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|Battle of the Sexes|
dir Jonathan Dayton, Valerie Faris
scr Simon Beaufoy
prd Danny Boyle, Christian Colson, Robert Graf
with Emma Stone, Steve Carell, Andrea Riseborough, Sarah Silverman, Bill Pullman, Austin Stowell, Elisabeth Shue, Alan Cumming, Jessica McNamee, Natalie Morales, Eric Christian Olsen, Fred Armisen
release UK 24.Nov.17
17/UK Fox 2h01
Playing it up for the cameras: Stone and Carell
TORONTO FILM FEST
|R E V I E W B Y R I C H C L I N E|
Emma Stone and Steve Carroll are simply terrific in this dramatisation of the events leading up to the eponymous epic showdown between Billie Jean King and Bobby Riggs in 1973. Much more than a re-enactment of the match, this is a biopic exploring what drives someone at this level of sport and fame. And it's assembled with a steady stream of knowing wit that keeps the audience engaged.
As America's top female player, Billie Jean (Stone) takes on the head of the tennis association (Pullman), demanding an increase from an eighth of what the men are paid. When he refuses, Billie Jean and her publicist (Silverman) launch a rival women's league. Meanwhile, retired star Bobby (Carell) is looking for something to bet on, and decides to take on this women's movement by challenging them to a match. He beats Australian champion Margaret Court (McNamee) in straight sets, proving his point. But Billie Jean won't take that lying down.
Writer Beaufoy and directors Dayton and Faris pack quite a lot into these two hours, exploring the private and public sides of both King and Riggs. As she challenges the status quo, King is discovering a romantic connection with her hairdresser (Riseborough), questioning her marriage to Larry (Stowell). And Riggs is grappling with the gambling addiction that has jeopardised his marriage to Priscilla (Shue). There's also a superb depiction of the players' camaraderie between and knowing comical schtick with King's understanding stylist (Cumming).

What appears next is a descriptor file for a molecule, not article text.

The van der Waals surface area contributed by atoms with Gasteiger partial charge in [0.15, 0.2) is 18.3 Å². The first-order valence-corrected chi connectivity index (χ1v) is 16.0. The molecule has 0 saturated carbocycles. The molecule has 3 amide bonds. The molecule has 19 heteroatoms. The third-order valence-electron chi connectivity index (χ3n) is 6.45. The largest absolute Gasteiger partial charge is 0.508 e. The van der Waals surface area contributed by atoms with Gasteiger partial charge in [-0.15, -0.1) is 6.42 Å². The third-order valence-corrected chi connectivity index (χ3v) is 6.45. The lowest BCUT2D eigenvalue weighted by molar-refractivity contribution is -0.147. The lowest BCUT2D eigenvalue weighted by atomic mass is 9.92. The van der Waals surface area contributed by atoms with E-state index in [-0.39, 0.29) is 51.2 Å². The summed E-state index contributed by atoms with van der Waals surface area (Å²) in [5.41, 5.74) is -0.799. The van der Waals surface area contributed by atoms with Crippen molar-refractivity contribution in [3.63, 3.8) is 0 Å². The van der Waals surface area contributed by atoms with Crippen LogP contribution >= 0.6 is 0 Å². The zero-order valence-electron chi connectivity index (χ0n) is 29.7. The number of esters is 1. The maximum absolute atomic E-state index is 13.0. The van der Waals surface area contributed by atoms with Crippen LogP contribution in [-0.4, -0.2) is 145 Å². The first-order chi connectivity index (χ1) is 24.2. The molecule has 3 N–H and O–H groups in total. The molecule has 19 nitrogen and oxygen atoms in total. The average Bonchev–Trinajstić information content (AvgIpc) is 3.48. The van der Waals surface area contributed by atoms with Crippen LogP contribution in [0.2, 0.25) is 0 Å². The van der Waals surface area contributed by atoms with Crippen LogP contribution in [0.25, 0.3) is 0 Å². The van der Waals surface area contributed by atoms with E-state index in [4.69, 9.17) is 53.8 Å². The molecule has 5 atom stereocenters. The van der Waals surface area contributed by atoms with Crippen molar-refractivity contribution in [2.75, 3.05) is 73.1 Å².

Each performance is sparky, bringing so much attitude that each actor gets to be a scene-stealer. Stone and Carell find a rich range of textures, creating two contenders who are made for each other: determined, talented and gifted at both maintaining focus and channeling their emotions into their sport. But it's their personal journeys that provide a connection for the viewer, and their offhanded humour that makes them both loveable.
Amid the entertaining interaction, the film makes its point without equivocation: women who sell as many tickets as men should be earning the same paycheque. Hearing Pullman's character casually spout sexist comments seems like something from a bygone era, but the attitudes haven't changed much. It may no longer be cool to be a self-proclaimed "male chauvinist pig", but the same bigotry still runs through Western society. This clever film vividly reminds us that, nearly 45 years ago, King challenged this head-on and won her battle. But the war is still being fought.
|R E A D E R R E V I E W S|
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© 2017 by Rich Cline, Shadows on the Wall
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